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The Magic Of Cauliflower

z9By Elke Probkevitz

Winter produce can be disappointing, with its limited selection. There are not many fresh, bright veggies out there this time of year. Root veggies such as potatoes, yams, and squash can leave us bored and heavy with their starchiness and lack of appeal. But there is a gem buried among the roots that has the potential to transform into creamy soups, caramelized clusters, or a decadent yet light purée. The cauliflower is a favorite in my home all year long, with its versatility and adaptable flavor. Here are just some of many ways to prepare this unassuming vegetable.

Soup. Cauliflower is a wonderful vegetable to use in soups. It can be added to any mixed-vegetable soup, combined with broccoli or apple, or added to a chicken, beef, or sausage soup, or it can stand alone to be the base flavor for a soup. Add in chunks or purée till smooth. Roast to caramelize before adding to broth to give extra flavor.

Poached and roasted whole. A whole cauliflower head can be poached to infuse with flavor and make tender, and then roasted for a beautiful, caramelized presentation.

Roasted. Roasting cauliflower creates a nutty crispiness that is hard to resist. Cut head of cauliflower into florets and combine with spices, fresh garlic, pine nuts, or just simple sea salt and freshly cracked pepper. Roasting at high temperature creates the best results. Eat it on its own or throw into a salad of greens or grains. You can also create a dressing of lemon and garlic or a savory tahini to drizzle on after roasting.

With or instead of grains. Not only can you sauté it or roast it to add to rice, quinoa, or couscous, but you can actually use it in place of these grains. Pulse small pieces of cauliflower in a food processor until it is finely chopped and resembles couscous. Combine sautéed cauliflower “couscous” with spices, garlic, lemon zest, and nuts like cashews or pine nuts. Cauliflower can also be riced or shredded. You can also sauté florets with similar flavors for a regular vegetable side dish. Create a fresh breadcrumbs-and-parsley topping to take it over the top.

Puréed or mashed. One of my favorite treatments of cauliflower is to use it as a potato substitute for a side dish. Cauliflower purée or mash is a lighter, even more delicious dish that can stand in for potatoes as a base for steak, braised meats, or any protein. It can also substitute for potatoes in latkes. Puréeing cauliflower creates a creaminess from its natural pectin even without the addition of dairy. Roast cauliflower florets first or simply simmer in a flavored broth until tender. Purée or mash with some of the liquid and season with salt and pepper for a delectable side dish. The purée can also be incorporated into dishes like hummus, alfredo sauce, risotto, or mac and cheese for hidden added nutrition without all the fat and calories.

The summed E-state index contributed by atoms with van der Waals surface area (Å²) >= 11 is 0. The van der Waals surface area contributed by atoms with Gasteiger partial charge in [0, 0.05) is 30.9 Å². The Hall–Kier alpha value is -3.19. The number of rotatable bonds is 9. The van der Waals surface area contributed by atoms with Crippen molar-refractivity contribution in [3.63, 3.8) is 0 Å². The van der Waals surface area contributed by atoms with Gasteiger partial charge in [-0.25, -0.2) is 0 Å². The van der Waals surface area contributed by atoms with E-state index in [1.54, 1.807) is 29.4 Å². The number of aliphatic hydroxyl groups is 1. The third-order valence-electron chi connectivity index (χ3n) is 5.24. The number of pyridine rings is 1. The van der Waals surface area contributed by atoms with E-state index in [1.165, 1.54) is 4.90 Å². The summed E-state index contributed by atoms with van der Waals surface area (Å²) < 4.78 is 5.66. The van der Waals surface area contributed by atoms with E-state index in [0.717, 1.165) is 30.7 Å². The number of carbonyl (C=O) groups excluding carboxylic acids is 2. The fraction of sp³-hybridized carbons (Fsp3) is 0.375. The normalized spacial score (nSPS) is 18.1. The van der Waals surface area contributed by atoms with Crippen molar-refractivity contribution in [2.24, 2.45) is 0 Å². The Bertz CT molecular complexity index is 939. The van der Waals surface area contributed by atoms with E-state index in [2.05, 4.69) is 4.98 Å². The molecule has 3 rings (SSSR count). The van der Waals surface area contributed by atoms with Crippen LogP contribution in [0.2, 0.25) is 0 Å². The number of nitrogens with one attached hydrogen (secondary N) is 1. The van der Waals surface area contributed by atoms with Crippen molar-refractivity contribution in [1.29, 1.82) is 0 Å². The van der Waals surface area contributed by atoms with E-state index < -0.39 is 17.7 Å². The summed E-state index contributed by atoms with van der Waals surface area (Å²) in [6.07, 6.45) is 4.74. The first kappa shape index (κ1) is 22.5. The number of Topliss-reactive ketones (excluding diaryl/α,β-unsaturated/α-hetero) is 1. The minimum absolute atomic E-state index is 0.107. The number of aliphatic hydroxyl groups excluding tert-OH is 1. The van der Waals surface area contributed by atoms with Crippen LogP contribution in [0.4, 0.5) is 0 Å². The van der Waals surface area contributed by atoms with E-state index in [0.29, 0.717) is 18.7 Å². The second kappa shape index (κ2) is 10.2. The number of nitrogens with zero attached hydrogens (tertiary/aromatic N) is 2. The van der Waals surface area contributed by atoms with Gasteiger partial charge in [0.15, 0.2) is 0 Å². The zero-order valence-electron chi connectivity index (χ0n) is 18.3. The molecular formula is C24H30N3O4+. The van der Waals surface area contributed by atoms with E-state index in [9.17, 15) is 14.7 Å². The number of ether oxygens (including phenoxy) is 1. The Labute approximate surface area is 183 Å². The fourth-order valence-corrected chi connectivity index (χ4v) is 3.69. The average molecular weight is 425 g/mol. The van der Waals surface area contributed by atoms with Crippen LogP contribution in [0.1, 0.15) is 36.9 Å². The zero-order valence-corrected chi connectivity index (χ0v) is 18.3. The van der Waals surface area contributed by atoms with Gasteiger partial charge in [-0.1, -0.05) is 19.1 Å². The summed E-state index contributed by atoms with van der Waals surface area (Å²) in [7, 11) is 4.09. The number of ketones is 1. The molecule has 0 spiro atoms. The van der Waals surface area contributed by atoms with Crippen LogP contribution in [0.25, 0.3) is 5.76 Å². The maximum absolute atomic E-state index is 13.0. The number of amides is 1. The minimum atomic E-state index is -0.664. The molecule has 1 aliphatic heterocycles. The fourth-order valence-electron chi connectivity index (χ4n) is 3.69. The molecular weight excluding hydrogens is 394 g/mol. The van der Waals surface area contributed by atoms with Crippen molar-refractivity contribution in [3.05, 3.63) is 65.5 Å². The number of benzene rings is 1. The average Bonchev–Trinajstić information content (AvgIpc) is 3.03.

Steaks. Besides serving whole, another impressive presentation of cauliflower is to roast in steaks. Only trim the stem slightly, then stand the cauliflower up on its stem and slice thick slices straight through from top to bottom. The steaks need to be about 1 inch thick to make sure the florets do not fall off and the steak stays intact. Use remaining cauliflower florets to make a purée to serve under the steaks or make a lemony garlic sauce to drizzle over steaks.

Pizza. Not as a topping—I’m talking about the new food trend of creating a crust made out of cauliflower. It’s a low-carb pizza alternative that has recently become very popular amongst the dieting pizza-lovers. Simply grind cauliflower florets finely, cook in microwave for a bit, strain the water, and combine with cheese, herb and spices, and an egg. Form into a crust and top with your favorite sauce and toppings. v

Cauliflower Pizza


1 medium cauliflower head

¼ cup mozzarella

¼ cup shredded Parmesan

½ tsp. dried oregano

½ tsp. dried basil

¼ tsp. kosher salt

½ tsp. garlic powder

1 egg


Place a pizza stone or use an upside-down baking sheet into the oven and preheat at 450°F. Trim the stems from the cauliflower and roughly chop into 2” pieces. Clean well and drain. Place cauliflower in a food processor and pulse until finely ground. Place ground cauliflower in a medium bowl, cover loosely with paper towel, and microwave 3 minutes. Remove cauliflower into a clean dishtowel and let cool a little. Take the towel and wring out all the water from cauliflower over a sink. Place cauliflower back into the bowl.

Mix drained cauliflower with the mozzarella and Parmesan, oregano, basil, salt, and garlic powder. Add egg, and mix well till combined. Place parchment paper on a cutting board, spray with nonstick spray, and put cauliflower mixture on top. Form a 12” diameter crust ¼” thick. Slice parchment onto stone or baking sheet and bake for 8–11 minutes until golden brown and crispy at edges. Top crust with sauce and toppings of your choice. Bake for another 5–7 minutes until cheese is melted.

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Posted by on February 7, 2014. Filed under In This Week's Edition. You can follow any responses to this entry through the RSS 2.0. Both comments and pings are currently closed.